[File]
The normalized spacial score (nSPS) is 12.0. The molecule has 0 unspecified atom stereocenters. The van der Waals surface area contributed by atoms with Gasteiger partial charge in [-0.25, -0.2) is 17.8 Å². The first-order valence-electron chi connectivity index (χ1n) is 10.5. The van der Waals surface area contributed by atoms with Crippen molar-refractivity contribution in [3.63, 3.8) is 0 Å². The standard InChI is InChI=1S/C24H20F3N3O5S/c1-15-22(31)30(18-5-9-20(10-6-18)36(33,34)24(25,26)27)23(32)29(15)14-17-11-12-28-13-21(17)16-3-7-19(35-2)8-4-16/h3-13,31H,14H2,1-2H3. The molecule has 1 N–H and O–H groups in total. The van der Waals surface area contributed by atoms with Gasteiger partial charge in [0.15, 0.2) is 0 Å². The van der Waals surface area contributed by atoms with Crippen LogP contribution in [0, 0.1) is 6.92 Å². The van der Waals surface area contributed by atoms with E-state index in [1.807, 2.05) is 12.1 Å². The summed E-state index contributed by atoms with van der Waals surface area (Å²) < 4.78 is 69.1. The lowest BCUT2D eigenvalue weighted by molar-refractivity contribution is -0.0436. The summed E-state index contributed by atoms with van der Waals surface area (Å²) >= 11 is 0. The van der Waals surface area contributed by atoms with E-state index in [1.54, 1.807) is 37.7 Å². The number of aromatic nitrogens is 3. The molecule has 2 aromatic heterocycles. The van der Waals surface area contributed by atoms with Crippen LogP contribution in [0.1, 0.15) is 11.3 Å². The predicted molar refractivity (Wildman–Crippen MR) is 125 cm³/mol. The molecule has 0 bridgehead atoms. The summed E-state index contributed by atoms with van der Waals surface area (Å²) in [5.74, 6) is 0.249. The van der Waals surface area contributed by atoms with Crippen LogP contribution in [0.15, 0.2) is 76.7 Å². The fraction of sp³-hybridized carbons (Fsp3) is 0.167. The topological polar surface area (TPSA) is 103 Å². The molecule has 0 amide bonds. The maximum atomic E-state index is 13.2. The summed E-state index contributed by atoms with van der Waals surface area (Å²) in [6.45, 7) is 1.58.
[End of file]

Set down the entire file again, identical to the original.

The normalized spacial score (nSPS) is 12.0. The molecule has 0 unspecified atom stereocenters. The van der Waals surface area contributed by atoms with Gasteiger partial charge in [-0.25, -0.2) is 17.8 Å². The first-order valence-electron chi connectivity index (χ1n) is 10.5. The van der Waals surface area contributed by atoms with Crippen molar-refractivity contribution in [3.63, 3.8) is 0 Å². The standard InChI is InChI=1S/C24H20F3N3O5S/c1-15-22(31)30(18-5-9-20(10-6-18)36(33,34)24(25,26)27)23(32)29(15)14-17-11-12-28-13-21(17)16-3-7-19(35-2)8-4-16/h3-13,31H,14H2,1-2H3. The molecule has 1 N–H and O–H groups in total. The van der Waals surface area contributed by atoms with Gasteiger partial charge in [0.15, 0.2) is 0 Å². The van der Waals surface area contributed by atoms with Crippen LogP contribution in [0, 0.1) is 6.92 Å². The van der Waals surface area contributed by atoms with E-state index in [1.807, 2.05) is 12.1 Å². The summed E-state index contributed by atoms with van der Waals surface area (Å²) < 4.78 is 69.1. The lowest BCUT2D eigenvalue weighted by molar-refractivity contribution is -0.0436. The summed E-state index contributed by atoms with van der Waals surface area (Å²) >= 11 is 0. The van der Waals surface area contributed by atoms with E-state index in [1.54, 1.807) is 37.7 Å². The number of aromatic nitrogens is 3. The molecule has 2 aromatic heterocycles. The van der Waals surface area contributed by atoms with Crippen LogP contribution in [0.1, 0.15) is 11.3 Å². The predicted molar refractivity (Wildman–Crippen MR) is 125 cm³/mol. The molecule has 0 bridgehead atoms. The summed E-state index contributed by atoms with van der Waals surface area (Å²) in [5.74, 6) is 0.249. The van der Waals surface area contributed by atoms with Crippen LogP contribution in [0.15, 0.2) is 76.7 Å². The fraction of sp³-hybridized carbons (Fsp3) is 0.167. The topological polar surface area (TPSA) is 103 Å². The molecule has 0 amide bonds. The maximum atomic E-state index is 13.2. The summed E-state index contributed by atoms with van der Waals surface area (Å²) in [6.45, 7) is 1.58.